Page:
Updated: Oct 21
Last week, we announced the acquisition of Featherfall, the debut novel from British fantasy author, Jerry Ibbotson. In this interview, we catch up with Jerry to discuss his writing career to date, his upcoming novel and the themes within, and the fictional worlds that have inspired his own.
What inspired you to write Featherfall?
JI: I’d written quite a bit in the past, and when I sat down to write Featherfall I ended up turning out the first draft really quickly. It was a time when I was pretty angry with life; the business that I’d set up and run for 12 years, working on audio for the games industry, had just collapsed and I was smarting from that. There are points where, even after all the edits, some of that shines through. It’s not necessarily a bad thing though! It really drove me on.
I was initially inspired by the idea of someone extraordinary living a very dull life in suburbia, before becoming a target for someone deeply unpleasant. This became Paul, my angelic friend, and Morrison, who wants to become famous for all the wrong reasons.
As the story developed, I realised that characters such as Owain, my very, very old grumpy Celt, were just as interesting and so he became as vital to the book as Paul. But it’s still about things hiding in plain sight. And swords. And magic stuff.
What’s your writing process like? Do you plan everything out in meticulous detail or do you leave things open to develop as you write?
JI: I’ve never been much of a planner, at least to begin. I was several chapters into Featherfall before I began to piece it all together. I think that’s because I began with a series of ideas — images — in my head, rather than a fixed concept or plot. With short stories, it tends to be the opposite — I have an ‘idea’ that runs right through to the punchline. Novels are exponentially harder in that regard. But I have since written up a whole backstory for Featherfall, which has helped hugely in the editing process. This lays down a chronology and all the basic rules of the universe that my story lives in. I may try doing this slightly earlier in future!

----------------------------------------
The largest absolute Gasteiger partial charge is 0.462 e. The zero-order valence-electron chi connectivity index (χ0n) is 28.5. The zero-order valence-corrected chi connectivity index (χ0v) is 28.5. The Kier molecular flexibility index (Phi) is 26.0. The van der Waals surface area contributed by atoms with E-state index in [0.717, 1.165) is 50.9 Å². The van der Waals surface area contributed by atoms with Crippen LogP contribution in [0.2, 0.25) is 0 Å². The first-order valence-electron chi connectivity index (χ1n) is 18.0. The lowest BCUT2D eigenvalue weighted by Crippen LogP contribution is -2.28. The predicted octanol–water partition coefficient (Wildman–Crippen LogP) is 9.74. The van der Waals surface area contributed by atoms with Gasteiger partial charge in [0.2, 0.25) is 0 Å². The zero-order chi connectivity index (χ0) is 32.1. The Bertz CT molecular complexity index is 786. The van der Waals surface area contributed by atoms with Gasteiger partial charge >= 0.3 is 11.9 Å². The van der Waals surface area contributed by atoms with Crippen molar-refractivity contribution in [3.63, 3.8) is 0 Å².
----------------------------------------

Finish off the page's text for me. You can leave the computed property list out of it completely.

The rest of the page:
What distinguishes your book from other fantasy books?
JI: I’d say the difference is the mix of fantasy elements with really normal, day to day bits. There’s one point where Paul, the angel trying to live as a man, is debating how much he can compress the contents of his kitchen bin before he has to change the bag.
I really like that mixture. Another character has built himself a house on the fringes of the universe. I modelled the setting on Whitby in North Yorkshire, and there’s a lift to the beach that goes down through a one-hundred-foot-high cliff. Not a Victorian cliff railway type thing, but an actual department store elevator!
That’s what urban fantasy is all about. I just like to dial it to the max.
Which authors most inspired your own writing? And are there any novels that you looked to when you were beginning to shape your own world?
JI: I think one of the most important novels I’ve read has been Mythago Wood by Robert Holdstock, a writer described as the father of British fantasy. It’s set in the real world but has an ancient forest where mythical characters dwell. I read it when I was 17 and it really affected me.
The same goes for The Way of Wyrd by Brian Bates, set in Anglo Saxon Britain. I love tales of ancient folklore. The Dark is Rising series by Susan Cooper is also brilliant and one of my all-time favourites is Weaveworld by Clive Barker — the benchmark for urban fantasy. A monster gets killed by a train to Runcorn. Enough said.
And lastly, describe your book in one sentence.
JI: Ancient warriors, angels and demons fight out the future of creation on Midsummer’s Eve.